A selection of sources, books and other references for Jordanhill.



Reference Sources


The Archives Department.    Situated on the second floor of the Mitchell Library this department holds many fascinating records for a large area of western Scotland.    Originally the Mitchell held only Glasgow records, but it gathered material from the wider area during the era when Strathclyde Regional Council was in existence.  It also holds planning and building control plans for many properties and these are listed for easy reference on computer.     However many early records for North Jordanhill were initially deposited with Renfrewshire Archives and during Local Government Reorganisation in 1975 (when Strathclyde Region took over the custody of all archives), it appears that many records went missing.    For example the original drawings for Jordanhill Church cannot be found.


The department also holds extensive collections of old Ordnance Survey maps.


I have spent many hours researching in the Mitchell over the last 30 years,  and unlike the rest of the Mitchell, the Archives Department is a little world of its own.    Only pencils may be used within the area and woe betide anyone producing a ballpoint.   It is a chore getting the requested documents.... Forms have to be completed giving name and address and reasons for research,  forms to request the chosen documents and then waits of ten to fifteen minutes for the material to be produced from the dungeons.   Material cannot be taken out of the library and the making of photocopies is forbidden although pricey copies can be ordered (to be made by staff) which can be collected a few days later.     The staff are very helpful and knowledgeable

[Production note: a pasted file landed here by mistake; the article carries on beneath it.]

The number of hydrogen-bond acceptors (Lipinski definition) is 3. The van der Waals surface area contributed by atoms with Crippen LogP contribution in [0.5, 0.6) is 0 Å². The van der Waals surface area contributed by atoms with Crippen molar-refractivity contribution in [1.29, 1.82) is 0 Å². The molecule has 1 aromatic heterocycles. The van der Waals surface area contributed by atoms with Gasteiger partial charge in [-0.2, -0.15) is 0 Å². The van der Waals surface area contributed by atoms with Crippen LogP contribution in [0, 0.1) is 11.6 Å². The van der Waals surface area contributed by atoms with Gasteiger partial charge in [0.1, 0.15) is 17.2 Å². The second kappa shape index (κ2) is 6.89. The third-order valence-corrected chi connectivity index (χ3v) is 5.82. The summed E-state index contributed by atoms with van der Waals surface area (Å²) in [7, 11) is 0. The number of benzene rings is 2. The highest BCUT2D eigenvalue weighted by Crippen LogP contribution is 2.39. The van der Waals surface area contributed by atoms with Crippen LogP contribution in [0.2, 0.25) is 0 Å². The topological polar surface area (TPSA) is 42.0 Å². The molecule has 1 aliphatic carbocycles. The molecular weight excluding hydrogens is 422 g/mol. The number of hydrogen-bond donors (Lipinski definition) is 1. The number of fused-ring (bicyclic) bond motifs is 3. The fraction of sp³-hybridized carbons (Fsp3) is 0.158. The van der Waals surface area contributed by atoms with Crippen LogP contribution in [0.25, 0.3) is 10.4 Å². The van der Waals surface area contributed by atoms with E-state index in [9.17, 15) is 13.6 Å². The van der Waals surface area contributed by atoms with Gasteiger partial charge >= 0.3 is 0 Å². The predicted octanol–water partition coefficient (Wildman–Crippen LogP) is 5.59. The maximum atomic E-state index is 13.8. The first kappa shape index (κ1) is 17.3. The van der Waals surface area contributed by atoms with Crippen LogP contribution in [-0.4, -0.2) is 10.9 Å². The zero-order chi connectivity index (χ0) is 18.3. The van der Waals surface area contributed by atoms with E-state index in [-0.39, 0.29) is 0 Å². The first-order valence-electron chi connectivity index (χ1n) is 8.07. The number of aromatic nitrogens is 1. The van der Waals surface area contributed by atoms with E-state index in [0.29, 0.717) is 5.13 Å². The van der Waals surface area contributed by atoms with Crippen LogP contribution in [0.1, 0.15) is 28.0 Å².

The Smith Papers.  The Archives Department holds a huge deposit of the personal papers and estate records belonging to the Smiths of Jordanhill    There is a file (reference TDI) containing dozens of pages with hundreds of entries giving brief descriptions of items, most of which are very dull, but there are also many fascinating documents


Oswald Papers.  The Archives Department holds very little on the Oswalds of Scotstoun


The Glasgow Room in the Mitchell Library contains an extensive collection of reference books on Glasgow and the staff can usually help in suggesting suitable titles for any particular line of research.  


Renfrew District Museums.  Although North Jordanhill was in Renfrewshire until the early part of last century, there are no records held there.     I wrote to the keeper of Local History  in 1980 and he confirmed the absence of Jordanhill material.


Jordanhill College Library (now the University of Strathclyde Jordanhill Campus Library) has some local material.    The librarian is very knowledgeable and helpful.


Local lending Libraries..     Anniesland and Knightswood Libraries both have a  “Local History”  file which is available for inspection on request at the desk.     These files contain some interesting papers about the wider area and includes a number on Jordanhill.      Whiteinch Library has a very limited file.